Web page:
Another requirement of the new law: all board members must reside in Texas.

This was a controversy when it was revealed back in February that five of ERCOT’s 16 board members did not live in Texas. They have all since resigned.

When news of ERCOT’s out-of-state board members broke, a lot of people were left wondering why non-Texans would be hired to serve on a board tasked with overseeing power grid operations in Texas. One of the reasons likely has to do with the fact that one of the requirements for the job was that board members couldn’t have conflicts of interest.

“Since the ERCOT market covers most of Texas, it was, I presume, difficult to get people who both resided in the state and also didn’t have any touchpoints to the market and had all of the experience that you would want for them to be on that board,” Douglas said.

Some energy experts, though, are now concerned ERCOT’s board will now be more political.

“What happened with Senate Bill 2 is kind of a codification of the governor’s ability to make it all a political appointment,” said Ed Hirs, Energy Fellow at the University of Houston.

Weatherization requirements

Obviously one of the biggest and most immediate problems during the winter storm was equipment failure. Texas’ power plants were not built to withstand extreme cold. The law that was known as Senate Bill 3 will require power companies to upgrade their power plants and transmission lines to withstand more extreme weather.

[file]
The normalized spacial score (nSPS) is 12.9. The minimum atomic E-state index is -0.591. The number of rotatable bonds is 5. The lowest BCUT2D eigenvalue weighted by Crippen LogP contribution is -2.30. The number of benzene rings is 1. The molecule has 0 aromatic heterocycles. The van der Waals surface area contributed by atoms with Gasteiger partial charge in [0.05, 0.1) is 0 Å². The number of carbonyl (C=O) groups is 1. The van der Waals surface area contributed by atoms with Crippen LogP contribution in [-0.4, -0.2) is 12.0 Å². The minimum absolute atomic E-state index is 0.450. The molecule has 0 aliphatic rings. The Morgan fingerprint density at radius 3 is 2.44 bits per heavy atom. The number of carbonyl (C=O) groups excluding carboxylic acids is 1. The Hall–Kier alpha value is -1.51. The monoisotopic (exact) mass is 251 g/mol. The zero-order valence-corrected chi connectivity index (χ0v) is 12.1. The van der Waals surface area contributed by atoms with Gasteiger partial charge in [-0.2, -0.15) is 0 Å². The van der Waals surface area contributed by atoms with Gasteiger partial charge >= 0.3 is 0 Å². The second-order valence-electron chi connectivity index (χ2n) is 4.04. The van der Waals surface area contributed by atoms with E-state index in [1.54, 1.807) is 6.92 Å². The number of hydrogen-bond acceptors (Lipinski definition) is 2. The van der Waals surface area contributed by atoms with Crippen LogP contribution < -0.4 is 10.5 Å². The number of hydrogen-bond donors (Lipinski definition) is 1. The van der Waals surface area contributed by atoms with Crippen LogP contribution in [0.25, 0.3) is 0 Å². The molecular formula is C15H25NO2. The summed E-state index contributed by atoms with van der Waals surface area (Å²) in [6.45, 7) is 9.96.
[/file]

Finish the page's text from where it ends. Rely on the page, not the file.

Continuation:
The bill didn’t lay out specific requirements for weatherization. Instead, it gave that responsibility to the Public Utility Commission of Texas, or the PUC. The regulatory agency is now working on drafting those requirements, and a power company’s failure to comply could lead to a fine of up to $1 million.

But even once the new rules are in place, some say there’s not enough incentive in place for the companies to comply. In fact, according to Hirs, it effectively pays companies not to weatherize generation units. A power company stands to make billions if some of the grid’s power generators go offline in the event of severe cold or heat. Because when demand goes up, so do prices.

“One million dollar fine, when somebody is making billions, is just a slap on the wrist,” Hirs said.

The new law also orders the creation of a statewide emergency system to alert Texans about severe weather and possible power outages, similar to Amber and Silver Alerts.

How effective will these new laws be?

Overall, the new laws have been met with mixed reviews.

Douglas said that most experts she’s talked to in her reporting called these new laws key pieces of legislation, but they don’t think work is done addressing all the problems spotlighted in February.

“They are going to begin to address issues on the power grid,” Douglas said. “But it’s not going to be an all-encompassing solution to the power grid crisis.”

And the reforms could take years to fully implement, so It’s too soon to say just how effective they’ll be at preventing another massive outage.

“We’re not ready for this August,” Hirs said. “We’re not going to be ready for next February.”